The refreshing taste of gazpacho is one of the enduring staples of Andalusian cuisine.
The cold soup made from vegetables including tomato, cucumber, and garlic traditionally also contains bread, water, vinegar, oil and salt.
Although now widely served as an appetiser across Spain, it originated as a peasant or shepherd’s dish in Andalusia, helping them cope with the area’s hot summers and using up stale bread.
It’s believed the Romans originally brought a version of the soup to the Iberian Peninsula, where vinegar was added.
In the 19th Century, tomatoes were also added to the recipe, creating the red gazpacho now seen across the world.
Modern versions can, however, leave out the tomatoes and add watermelon, grapes, meat stock, seafood, parsley, or avocados.
In Andalusia, it’s typical for gazpachos to include tomatoes, cucumber, peppers, garlic, onions, stale bread, olive oil, wine vinegar, and salt.
The herbs and raw vegetables are often washed and then pounded in a pestle or mortar or blended together, then other ingredients including chilled water are added.
Sometimes, there is a final blending to produce a smooth texture.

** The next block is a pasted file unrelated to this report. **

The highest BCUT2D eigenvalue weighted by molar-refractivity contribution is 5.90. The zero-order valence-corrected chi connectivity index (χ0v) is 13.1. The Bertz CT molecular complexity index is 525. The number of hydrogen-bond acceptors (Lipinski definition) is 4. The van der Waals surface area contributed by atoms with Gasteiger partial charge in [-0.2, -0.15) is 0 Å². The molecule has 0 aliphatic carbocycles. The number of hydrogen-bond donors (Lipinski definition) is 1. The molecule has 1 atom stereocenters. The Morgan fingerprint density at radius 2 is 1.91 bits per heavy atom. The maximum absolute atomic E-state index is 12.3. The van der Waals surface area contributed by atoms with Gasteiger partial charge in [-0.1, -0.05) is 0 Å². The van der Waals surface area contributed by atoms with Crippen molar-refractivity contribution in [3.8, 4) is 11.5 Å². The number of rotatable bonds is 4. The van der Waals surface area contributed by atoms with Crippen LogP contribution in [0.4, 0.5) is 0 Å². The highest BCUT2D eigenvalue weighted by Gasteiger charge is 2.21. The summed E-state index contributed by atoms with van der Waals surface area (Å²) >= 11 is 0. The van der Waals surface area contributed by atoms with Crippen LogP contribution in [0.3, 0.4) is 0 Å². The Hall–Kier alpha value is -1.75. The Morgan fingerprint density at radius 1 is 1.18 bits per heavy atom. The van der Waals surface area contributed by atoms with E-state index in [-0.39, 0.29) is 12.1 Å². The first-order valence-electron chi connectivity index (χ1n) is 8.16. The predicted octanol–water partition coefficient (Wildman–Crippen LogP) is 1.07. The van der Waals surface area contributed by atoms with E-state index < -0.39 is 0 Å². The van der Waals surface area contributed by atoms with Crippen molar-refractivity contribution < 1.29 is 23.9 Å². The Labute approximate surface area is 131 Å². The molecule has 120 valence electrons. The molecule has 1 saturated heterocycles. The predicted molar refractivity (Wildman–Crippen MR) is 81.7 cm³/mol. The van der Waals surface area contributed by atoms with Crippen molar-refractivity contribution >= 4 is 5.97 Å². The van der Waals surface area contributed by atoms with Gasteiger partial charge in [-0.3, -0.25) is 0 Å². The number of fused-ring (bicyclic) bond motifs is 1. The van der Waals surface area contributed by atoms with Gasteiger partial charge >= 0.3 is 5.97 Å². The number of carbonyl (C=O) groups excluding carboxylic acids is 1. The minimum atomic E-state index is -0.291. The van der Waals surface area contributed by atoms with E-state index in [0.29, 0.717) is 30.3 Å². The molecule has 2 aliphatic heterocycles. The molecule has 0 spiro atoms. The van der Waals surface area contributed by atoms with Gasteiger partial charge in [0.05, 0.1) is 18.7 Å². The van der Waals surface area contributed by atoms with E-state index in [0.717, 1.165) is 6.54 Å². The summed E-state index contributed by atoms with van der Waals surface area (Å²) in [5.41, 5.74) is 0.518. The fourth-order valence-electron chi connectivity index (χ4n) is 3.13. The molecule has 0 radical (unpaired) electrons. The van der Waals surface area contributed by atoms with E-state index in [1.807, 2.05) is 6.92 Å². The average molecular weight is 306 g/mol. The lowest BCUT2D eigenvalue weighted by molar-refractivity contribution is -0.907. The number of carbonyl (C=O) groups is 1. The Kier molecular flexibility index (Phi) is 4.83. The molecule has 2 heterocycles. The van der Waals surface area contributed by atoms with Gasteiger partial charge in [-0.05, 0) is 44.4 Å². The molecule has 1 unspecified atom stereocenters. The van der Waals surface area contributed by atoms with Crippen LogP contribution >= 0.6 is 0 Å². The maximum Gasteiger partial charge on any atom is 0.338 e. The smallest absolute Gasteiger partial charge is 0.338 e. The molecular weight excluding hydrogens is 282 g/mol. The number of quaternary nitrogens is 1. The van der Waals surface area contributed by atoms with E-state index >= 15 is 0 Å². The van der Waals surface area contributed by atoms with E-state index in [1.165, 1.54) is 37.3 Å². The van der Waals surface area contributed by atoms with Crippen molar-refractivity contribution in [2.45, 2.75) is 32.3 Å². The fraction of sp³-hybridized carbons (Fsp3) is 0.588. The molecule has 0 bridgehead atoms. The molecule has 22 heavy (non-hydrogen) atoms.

Gazpacho is often served with a garnish of chopped ham or boiled eggs, chopped almonds, or sliced vegetables.
You will see red, white, and green versions of gazpacho – the white leaving out the tomatoes and the green getting its colour from the herbs used.
Each town has a different version.
In Rota in Cadiz, a traditional arranque roteño is a version of gazpacho without the bread and using less water, which was scarce.
In the town of Extramadura, the cojondongo del gañán is a puree made of garlic, breadcrumbs, oil, vinegar, chopped onions, tomato and peppers.
Do you have the authentic ingredients to create your own Andalusian gazpacho?
If you’re creating your own gazpacho starter or tapas dish, you need the real taste of Andalusia to make it a traditional dish:
Wine vinegar – Try our Ferral wine vinegar, a true taste of Jerez de la Frontera.
Or you could sample our wine vinegar from Bodegas José Mellado Martin which is aged in oak barrels, giving it a deep colour.
Our traditional Jerez vinegar is aged for five years in barrels in a solera system identical to the way sherry is produced. It has a soft, round taste.
Olive oil – Our Oleovilla oil has the authentic taste of Andalusia. It is made with Manzanilla olives from Hacienda Los Horgazales, has golden appearance and a fruity taste
Wine – Gazpacho should be served with an authentic wine from Jerez. Our vino blanco is a light and refreshing wine which would complement any summer dish. It is best served very cold and has a fruity taste, with citrus tones.
You can see more of our wines here.